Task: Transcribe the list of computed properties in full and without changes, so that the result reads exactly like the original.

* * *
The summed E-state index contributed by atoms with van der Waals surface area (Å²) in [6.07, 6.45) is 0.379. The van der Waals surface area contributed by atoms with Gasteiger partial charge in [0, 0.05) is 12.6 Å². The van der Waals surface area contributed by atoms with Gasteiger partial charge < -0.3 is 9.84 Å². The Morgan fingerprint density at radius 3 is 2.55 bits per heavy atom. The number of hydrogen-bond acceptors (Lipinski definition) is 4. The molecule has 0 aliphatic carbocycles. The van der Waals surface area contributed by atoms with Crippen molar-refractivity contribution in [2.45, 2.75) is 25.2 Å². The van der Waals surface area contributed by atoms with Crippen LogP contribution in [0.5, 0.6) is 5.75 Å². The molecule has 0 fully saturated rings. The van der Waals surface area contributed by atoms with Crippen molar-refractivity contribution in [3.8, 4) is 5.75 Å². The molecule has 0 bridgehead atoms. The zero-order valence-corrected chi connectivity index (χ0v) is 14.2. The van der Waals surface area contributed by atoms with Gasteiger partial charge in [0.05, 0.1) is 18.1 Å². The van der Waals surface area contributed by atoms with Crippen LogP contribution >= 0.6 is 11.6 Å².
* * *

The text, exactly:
The summed E-state index contributed by atoms with van der Waals surface area (Å²) in [6.07, 6.45) is 0.379. The van der Waals surface area contributed by atoms with Gasteiger partial charge in [0, 0.05) is 12.6 Å². The van der Waals surface area contributed by atoms with Gasteiger partial charge < -0.3 is 9.84 Å². The Morgan fingerprint density at radius 3 is 2.55 bits per heavy atom. The number of hydrogen-bond acceptors (Lipinski definition) is 4. The molecule has 0 aliphatic carbocycles. The van der Waals surface area contributed by atoms with Crippen molar-refractivity contribution in [2.45, 2.75) is 25.2 Å². The van der Waals surface area contributed by atoms with Crippen LogP contribution in [0.5, 0.6) is 5.75 Å². The molecule has 0 fully saturated rings. The van der Waals surface area contributed by atoms with Crippen molar-refractivity contribution in [3.8, 4) is 5.75 Å². The molecule has 0 bridgehead atoms. The zero-order valence-corrected chi connectivity index (χ0v) is 14.2. The van der Waals surface area contributed by atoms with Gasteiger partial charge in [0.05, 0.1) is 18.1 Å². The van der Waals surface area contributed by atoms with Crippen LogP contribution >= 0.6 is 11.6 Å².